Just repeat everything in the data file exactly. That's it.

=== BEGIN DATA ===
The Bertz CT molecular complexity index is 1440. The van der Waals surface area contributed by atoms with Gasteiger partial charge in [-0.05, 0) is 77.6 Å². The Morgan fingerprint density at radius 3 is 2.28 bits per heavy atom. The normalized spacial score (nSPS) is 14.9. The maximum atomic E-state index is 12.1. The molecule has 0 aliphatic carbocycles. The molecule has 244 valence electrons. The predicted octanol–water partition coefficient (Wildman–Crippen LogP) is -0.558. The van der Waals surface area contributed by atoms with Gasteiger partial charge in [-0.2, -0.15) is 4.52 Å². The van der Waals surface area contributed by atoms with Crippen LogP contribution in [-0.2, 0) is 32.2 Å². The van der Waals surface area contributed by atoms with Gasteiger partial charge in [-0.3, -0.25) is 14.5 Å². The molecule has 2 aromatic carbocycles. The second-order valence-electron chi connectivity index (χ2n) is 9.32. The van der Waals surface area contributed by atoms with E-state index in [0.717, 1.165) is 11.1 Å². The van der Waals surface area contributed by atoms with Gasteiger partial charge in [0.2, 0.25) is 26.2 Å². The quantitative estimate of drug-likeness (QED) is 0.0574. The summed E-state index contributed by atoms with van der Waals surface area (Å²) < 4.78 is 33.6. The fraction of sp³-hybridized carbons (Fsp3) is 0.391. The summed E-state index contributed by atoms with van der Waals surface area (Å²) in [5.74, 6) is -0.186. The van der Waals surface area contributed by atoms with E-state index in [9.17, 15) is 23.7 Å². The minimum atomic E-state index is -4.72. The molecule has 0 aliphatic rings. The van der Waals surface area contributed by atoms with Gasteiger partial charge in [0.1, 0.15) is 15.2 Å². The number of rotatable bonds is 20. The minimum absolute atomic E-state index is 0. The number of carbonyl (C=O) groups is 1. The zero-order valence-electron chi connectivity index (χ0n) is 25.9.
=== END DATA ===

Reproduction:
The Bertz CT molecular complexity index is 1440. The van der Waals surface area contributed by atoms with Gasteiger partial charge in [-0.05, 0) is 77.6 Å². The Morgan fingerprint density at radius 3 is 2.28 bits per heavy atom. The normalized spacial score (nSPS) is 14.9. The maximum atomic E-state index is 12.1. The molecule has 0 aliphatic carbocycles. The molecule has 244 valence electrons. The predicted octanol–water partition coefficient (Wildman–Crippen LogP) is -0.558. The van der Waals surface area contributed by atoms with Gasteiger partial charge in [-0.2, -0.15) is 4.52 Å². The van der Waals surface area contributed by atoms with Crippen LogP contribution in [-0.2, 0) is 32.2 Å². The van der Waals surface area contributed by atoms with Gasteiger partial charge in [-0.3, -0.25) is 14.5 Å². The molecule has 2 aromatic carbocycles. The second-order valence-electron chi connectivity index (χ2n) is 9.32. The van der Waals surface area contributed by atoms with E-state index in [0.717, 1.165) is 11.1 Å². The van der Waals surface area contributed by atoms with Gasteiger partial charge in [0.2, 0.25) is 26.2 Å². The quantitative estimate of drug-likeness (QED) is 0.0574. The summed E-state index contributed by atoms with van der Waals surface area (Å²) < 4.78 is 33.6. The fraction of sp³-hybridized carbons (Fsp3) is 0.391. The summed E-state index contributed by atoms with van der Waals surface area (Å²) in [5.74, 6) is -0.186. The van der Waals surface area contributed by atoms with E-state index in [9.17, 15) is 23.7 Å². The minimum atomic E-state index is -4.72. The molecule has 0 aliphatic rings. The van der Waals surface area contributed by atoms with Gasteiger partial charge in [0.1, 0.15) is 15.2 Å². The number of rotatable bonds is 20. The minimum absolute atomic E-state index is 0. The number of carbonyl (C=O) groups is 1. The zero-order valence-electron chi connectivity index (χ0n) is 25.9.